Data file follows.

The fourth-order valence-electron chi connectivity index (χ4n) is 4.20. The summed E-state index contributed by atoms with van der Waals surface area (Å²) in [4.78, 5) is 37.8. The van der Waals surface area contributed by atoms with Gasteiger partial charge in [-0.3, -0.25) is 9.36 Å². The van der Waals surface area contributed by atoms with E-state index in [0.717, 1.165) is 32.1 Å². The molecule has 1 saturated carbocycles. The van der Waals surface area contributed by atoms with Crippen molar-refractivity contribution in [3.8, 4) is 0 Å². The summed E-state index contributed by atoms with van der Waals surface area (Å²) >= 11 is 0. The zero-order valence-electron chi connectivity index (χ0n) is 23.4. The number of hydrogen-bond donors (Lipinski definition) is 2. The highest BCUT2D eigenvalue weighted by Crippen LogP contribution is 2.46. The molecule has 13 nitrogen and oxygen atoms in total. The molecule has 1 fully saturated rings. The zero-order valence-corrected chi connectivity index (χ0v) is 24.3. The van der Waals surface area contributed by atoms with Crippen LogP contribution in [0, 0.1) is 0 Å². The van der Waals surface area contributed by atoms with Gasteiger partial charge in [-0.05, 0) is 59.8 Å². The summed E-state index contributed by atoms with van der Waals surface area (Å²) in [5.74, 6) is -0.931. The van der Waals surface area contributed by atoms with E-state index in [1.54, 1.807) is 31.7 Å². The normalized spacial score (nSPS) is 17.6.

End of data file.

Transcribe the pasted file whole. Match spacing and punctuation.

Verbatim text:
The fourth-order valence-electron chi connectivity index (χ4n) is 4.20. The summed E-state index contributed by atoms with van der Waals surface area (Å²) in [4.78, 5) is 37.8. The van der Waals surface area contributed by atoms with Gasteiger partial charge in [-0.3, -0.25) is 9.36 Å². The van der Waals surface area contributed by atoms with E-state index in [0.717, 1.165) is 32.1 Å². The molecule has 1 saturated carbocycles. The van der Waals surface area contributed by atoms with Crippen molar-refractivity contribution in [3.8, 4) is 0 Å². The summed E-state index contributed by atoms with van der Waals surface area (Å²) >= 11 is 0. The zero-order valence-electron chi connectivity index (χ0n) is 23.4. The number of hydrogen-bond donors (Lipinski definition) is 2. The highest BCUT2D eigenvalue weighted by Crippen LogP contribution is 2.46. The molecule has 13 nitrogen and oxygen atoms in total. The molecule has 1 fully saturated rings. The zero-order valence-corrected chi connectivity index (χ0v) is 24.3. The van der Waals surface area contributed by atoms with Crippen LogP contribution in [0, 0.1) is 0 Å². The van der Waals surface area contributed by atoms with Gasteiger partial charge in [-0.05, 0) is 59.8 Å². The summed E-state index contributed by atoms with van der Waals surface area (Å²) in [5.74, 6) is -0.931. The van der Waals surface area contributed by atoms with E-state index in [1.54, 1.807) is 31.7 Å². The normalized spacial score (nSPS) is 17.6.